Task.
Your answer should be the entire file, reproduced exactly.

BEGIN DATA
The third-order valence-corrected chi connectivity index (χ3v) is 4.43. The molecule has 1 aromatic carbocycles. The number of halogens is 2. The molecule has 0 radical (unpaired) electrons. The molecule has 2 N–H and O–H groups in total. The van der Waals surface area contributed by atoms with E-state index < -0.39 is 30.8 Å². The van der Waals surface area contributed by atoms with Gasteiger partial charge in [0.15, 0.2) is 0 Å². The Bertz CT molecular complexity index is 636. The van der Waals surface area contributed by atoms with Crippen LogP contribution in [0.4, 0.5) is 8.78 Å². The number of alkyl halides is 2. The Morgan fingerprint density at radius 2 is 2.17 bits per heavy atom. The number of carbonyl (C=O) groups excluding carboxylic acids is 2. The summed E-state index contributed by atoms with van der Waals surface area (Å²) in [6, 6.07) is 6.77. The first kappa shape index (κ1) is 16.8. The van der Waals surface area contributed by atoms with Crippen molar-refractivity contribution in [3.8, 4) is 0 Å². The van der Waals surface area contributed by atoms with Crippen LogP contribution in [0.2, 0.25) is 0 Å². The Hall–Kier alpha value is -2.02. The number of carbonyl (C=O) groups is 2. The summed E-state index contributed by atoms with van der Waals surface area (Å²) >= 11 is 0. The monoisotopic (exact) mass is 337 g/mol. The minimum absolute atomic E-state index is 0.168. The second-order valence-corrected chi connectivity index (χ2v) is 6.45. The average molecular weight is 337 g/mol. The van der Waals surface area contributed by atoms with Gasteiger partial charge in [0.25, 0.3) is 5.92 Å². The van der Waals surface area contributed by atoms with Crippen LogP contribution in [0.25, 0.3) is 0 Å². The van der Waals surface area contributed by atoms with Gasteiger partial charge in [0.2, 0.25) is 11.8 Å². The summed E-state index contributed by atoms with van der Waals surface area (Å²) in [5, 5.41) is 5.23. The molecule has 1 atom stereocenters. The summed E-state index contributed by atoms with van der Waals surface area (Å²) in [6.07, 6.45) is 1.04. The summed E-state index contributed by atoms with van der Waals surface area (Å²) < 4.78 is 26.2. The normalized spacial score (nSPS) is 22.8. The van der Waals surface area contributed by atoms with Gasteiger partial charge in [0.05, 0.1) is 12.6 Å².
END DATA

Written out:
The third-order valence-corrected chi connectivity index (χ3v) is 4.43. The molecule has 1 aromatic carbocycles. The number of halogens is 2. The molecule has 0 radical (unpaired) electrons. The molecule has 2 N–H and O–H groups in total. The van der Waals surface area contributed by atoms with E-state index < -0.39 is 30.8 Å². The van der Waals surface area contributed by atoms with Gasteiger partial charge in [0.15, 0.2) is 0 Å². The Bertz CT molecular complexity index is 636. The van der Waals surface area contributed by atoms with Crippen LogP contribution in [0.4, 0.5) is 8.78 Å². The number of alkyl halides is 2. The Morgan fingerprint density at radius 2 is 2.17 bits per heavy atom. The number of carbonyl (C=O) groups excluding carboxylic acids is 2. The summed E-state index contributed by atoms with van der Waals surface area (Å²) in [6, 6.07) is 6.77. The first kappa shape index (κ1) is 16.8. The van der Waals surface area contributed by atoms with Crippen molar-refractivity contribution in [3.8, 4) is 0 Å². The van der Waals surface area contributed by atoms with Crippen LogP contribution in [0.2, 0.25) is 0 Å². The Hall–Kier alpha value is -2.02. The number of carbonyl (C=O) groups is 2. The summed E-state index contributed by atoms with van der Waals surface area (Å²) >= 11 is 0. The monoisotopic (exact) mass is 337 g/mol. The minimum absolute atomic E-state index is 0.168. The second-order valence-corrected chi connectivity index (χ2v) is 6.45. The average molecular weight is 337 g/mol. The van der Waals surface area contributed by atoms with Gasteiger partial charge in [0.25, 0.3) is 5.92 Å². The van der Waals surface area contributed by atoms with Crippen LogP contribution in [0.25, 0.3) is 0 Å². The van der Waals surface area contributed by atoms with Gasteiger partial charge in [0.2, 0.25) is 11.8 Å². The summed E-state index contributed by atoms with van der Waals surface area (Å²) in [5, 5.41) is 5.23. The molecule has 1 atom stereocenters. The summed E-state index contributed by atoms with van der Waals surface area (Å²) in [6.07, 6.45) is 1.04. The summed E-state index contributed by atoms with van der Waals surface area (Å²) < 4.78 is 26.2. The normalized spacial score (nSPS) is 22.8. The van der Waals surface area contributed by atoms with Gasteiger partial charge in [0.05, 0.1) is 12.6 Å².